Methods

The p-n junction formation

An emitter layer (n-Si) was formed on a Czochralski (CZ) grown 4-inch p-type (100) Si wafer, having a resistivity of 1–10 Ωcm. Phosphoryl chloride (POCl3) was used as a doping agent and was flowed into a doping furnace at 800°C for 40 min. The phosphosilicate glass (PSG) formed during the doping step was removed using buffered hydrofluoric acid (10 wt% HF).

ITO-coating and design

Nanolens-arrays were deployed on a Si substrate. An additional ITO-coating layer (2nd ITO) was deposited to induce an electrical connection through all the nanolens entities. This is also an important detail that is used to control the high reflection of the bare Si region. A nanolens sitting on a Si region is optically affected by the ITO nanolens; however, a region not covered by an ITO nanolens displays the optical behavior of bare Si. Due to the intermediate refractive index of ITO film for air (n = 1) and Si (n = 3.54 ~ 5.57) systems, the insertion of an ITO film (n = 1.76 ~ 2.12) relieves the sudden changes of refractive indexes and therefore effectively diminishes the reflection. The optimum thickness of the 2nd ITO film was determined to be ~80 nm, after considering a quarter wavelength anti-reflection scheme (d = λ/4n), in which n is the refractive index of ITO (1.85 at λ = 600 nm). ITO depositions were performed in a dc-sputtering system using a 4-inch target composed of In2O2 containing 10 wt% SnO2 at a working pressure of 5 mTorr under Ar/O2 (50/1) ambient condition.

Calculation of focal lengths

The radius (R) of the ITO nanolens curvature can be achieved as in the following equation: where h is the height of the ITO nanolens (200 nm) and r is the radius (180 nm). Considering these values, we have achieved an R value of 181 nm. In air conditions, the focal length (Fair) of the ITO nanolens can be found using the following equation: When we consider a Si medium, the focal length is multiplied by the refractive index of Si (nsi). And thus, the effective focal length of the ITO nanolens (Flens) on Si can be extended according to the following sequence46:

Emitter layer determination

The emitter depth was measured by secondary ion mass spectroscopy (SIMS, Cameca, magnetic sector ims7f). Regarding the p-Si doping level (~1016/cm3), a two order higher level (1018/cm3) was chosen for the n-type doping region in order to give a 394 nm-thickness to the emitter (Fig. 4a).

Device fabrication and light responses

A flat ITO device and a nanolens device were tailored to a size of 3.2 × 3.2 cm2. Solar cell performances were obtained under one-sun illumination using a simulator (McScience, K3000). The profiles of the carrier collection, according to wavelength variations, were obtained using a quantum efficiency measurement system (McScience, K3100).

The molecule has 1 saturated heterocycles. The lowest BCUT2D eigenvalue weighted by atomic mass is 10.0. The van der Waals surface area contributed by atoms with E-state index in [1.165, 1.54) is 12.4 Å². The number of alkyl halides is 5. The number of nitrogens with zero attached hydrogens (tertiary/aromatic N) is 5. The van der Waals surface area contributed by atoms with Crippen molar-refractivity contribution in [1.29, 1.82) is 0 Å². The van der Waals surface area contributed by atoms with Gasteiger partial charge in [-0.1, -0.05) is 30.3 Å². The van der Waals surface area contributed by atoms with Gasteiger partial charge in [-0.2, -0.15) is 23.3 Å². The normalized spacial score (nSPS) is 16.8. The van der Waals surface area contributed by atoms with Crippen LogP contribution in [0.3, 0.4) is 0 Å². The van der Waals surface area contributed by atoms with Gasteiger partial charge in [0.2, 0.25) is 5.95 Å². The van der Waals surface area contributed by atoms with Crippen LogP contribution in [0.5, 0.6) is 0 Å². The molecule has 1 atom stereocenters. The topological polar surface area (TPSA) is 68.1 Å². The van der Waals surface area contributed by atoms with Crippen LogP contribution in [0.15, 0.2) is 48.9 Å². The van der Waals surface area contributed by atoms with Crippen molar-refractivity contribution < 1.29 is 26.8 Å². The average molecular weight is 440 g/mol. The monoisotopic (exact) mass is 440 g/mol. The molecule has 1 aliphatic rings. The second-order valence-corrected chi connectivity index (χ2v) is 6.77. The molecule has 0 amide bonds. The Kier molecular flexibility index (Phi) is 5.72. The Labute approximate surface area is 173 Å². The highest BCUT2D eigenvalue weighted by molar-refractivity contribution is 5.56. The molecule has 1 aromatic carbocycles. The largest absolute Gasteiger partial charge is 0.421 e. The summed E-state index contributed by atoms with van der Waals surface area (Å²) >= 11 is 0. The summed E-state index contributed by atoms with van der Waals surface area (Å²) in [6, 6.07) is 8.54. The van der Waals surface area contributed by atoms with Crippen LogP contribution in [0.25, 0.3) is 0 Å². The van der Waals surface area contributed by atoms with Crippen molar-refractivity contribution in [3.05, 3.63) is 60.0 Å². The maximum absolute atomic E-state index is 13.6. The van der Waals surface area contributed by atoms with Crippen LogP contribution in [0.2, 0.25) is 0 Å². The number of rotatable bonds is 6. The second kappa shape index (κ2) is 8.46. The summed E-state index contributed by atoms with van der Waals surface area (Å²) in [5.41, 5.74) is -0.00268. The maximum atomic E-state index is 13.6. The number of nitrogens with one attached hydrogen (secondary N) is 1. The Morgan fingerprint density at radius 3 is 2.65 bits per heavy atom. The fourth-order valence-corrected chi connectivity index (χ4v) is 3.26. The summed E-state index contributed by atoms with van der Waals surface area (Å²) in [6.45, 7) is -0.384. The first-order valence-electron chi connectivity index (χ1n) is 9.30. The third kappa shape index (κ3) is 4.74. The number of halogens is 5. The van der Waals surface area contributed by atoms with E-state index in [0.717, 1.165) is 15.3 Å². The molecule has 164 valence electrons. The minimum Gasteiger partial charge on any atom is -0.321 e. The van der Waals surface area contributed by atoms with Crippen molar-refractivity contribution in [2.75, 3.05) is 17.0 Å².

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Acknowledgements

The authors acknowledge the financial support of the Korea Institute of Energy Technology Evaluation and Planning, in a grant funded by the Ministry of Knowledge and Economy (KETEP-20133030011000).

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Affiliations

  1. Department of Electrical Engineering, University at Buffalo, State University of New York, Buffalo, New York 14260, USA

    • Ju-Hyung Yun
    • , Wayne A. Anderson
    • , Natalia M. Litchinitser
    • , Jinwei Zeng
    •  & Jingbo Sun
  2. Department of Physics, Ewha Womans University, Seoul 120750, Korea

    • Eunsongyi Lee
    •  & Dong-Wook Kim
  3. Patterning Process Department, Nano Process Division, Korea Advanced Nano Fab Center, Suwon 443270, Korea

    • Hyeong-Ho Park
  4. Department of Electrical Engineering, Incheon National University, Incheon 406772, Korea

    • Joondong Kim
    •  & M. Melvin David Kumar
  5. College of Information and Communication Engineering, Sungkyunkwan University, Suwon 440746, Korea

    • Junsin Yi

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Contributions

J.K. conceived this research. J.H.Y. designed the ITO-nanolens geometry and fabricated solar cell devices. J.Y. analyzed device performances. H.H.P. performed the nanoimprint method to fabricate the ITO-nanolens-arrays. E.L. performed FDTD simulation. J.Z. and J.S. performed the ellipsometric measurement. D.W.K. supervised E.L. W.A.A. supervised J.-H. N.M.L. supervised J.Z. J.K., D.W.K., W.A.A. and N.M.L. participated in discussion throughout the work and intensively cooperated to analyze results. M.M.D. Kumar analyzed QE performances. All the authors contributed to prepare this manuscript.

Competing interests

The authors declare no competing financial interests.

Corresponding author

Correspondence to Joondong Kim.

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    Supplementary Information

    Incident light adjustable solar cell by periodic nanolens architecture

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https://doi.org/10.1038/srep06879